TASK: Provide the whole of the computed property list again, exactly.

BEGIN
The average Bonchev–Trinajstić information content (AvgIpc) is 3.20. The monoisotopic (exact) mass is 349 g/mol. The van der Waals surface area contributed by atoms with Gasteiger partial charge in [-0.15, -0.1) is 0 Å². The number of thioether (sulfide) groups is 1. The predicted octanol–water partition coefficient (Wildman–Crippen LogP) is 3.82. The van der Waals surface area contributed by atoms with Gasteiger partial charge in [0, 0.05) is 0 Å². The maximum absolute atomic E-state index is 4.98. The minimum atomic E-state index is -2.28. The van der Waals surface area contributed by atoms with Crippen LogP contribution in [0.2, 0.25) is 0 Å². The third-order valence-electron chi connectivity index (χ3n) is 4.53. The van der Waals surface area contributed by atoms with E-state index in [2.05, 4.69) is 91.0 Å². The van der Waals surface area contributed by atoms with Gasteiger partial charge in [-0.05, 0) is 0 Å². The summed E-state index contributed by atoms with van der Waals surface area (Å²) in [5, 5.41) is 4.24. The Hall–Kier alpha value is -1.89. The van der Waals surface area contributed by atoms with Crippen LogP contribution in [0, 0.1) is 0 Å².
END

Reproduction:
The average Bonchev–Trinajstić information content (AvgIpc) is 3.20. The monoisotopic (exact) mass is 349 g/mol. The van der Waals surface area contributed by atoms with Gasteiger partial charge in [-0.15, -0.1) is 0 Å². The number of thioether (sulfide) groups is 1. The predicted octanol–water partition coefficient (Wildman–Crippen LogP) is 3.82. The van der Waals surface area contributed by atoms with Gasteiger partial charge in [0, 0.05) is 0 Å². The maximum absolute atomic E-state index is 4.98. The minimum atomic E-state index is -2.28. The van der Waals surface area contributed by atoms with Crippen LogP contribution in [0.2, 0.25) is 0 Å². The third-order valence-electron chi connectivity index (χ3n) is 4.53. The van der Waals surface area contributed by atoms with E-state index in [2.05, 4.69) is 91.0 Å². The van der Waals surface area contributed by atoms with Gasteiger partial charge in [-0.05, 0) is 0 Å². The summed E-state index contributed by atoms with van der Waals surface area (Å²) in [5, 5.41) is 4.24. The Hall–Kier alpha value is -1.89. The van der Waals surface area contributed by atoms with Crippen LogP contribution in [0, 0.1) is 0 Å².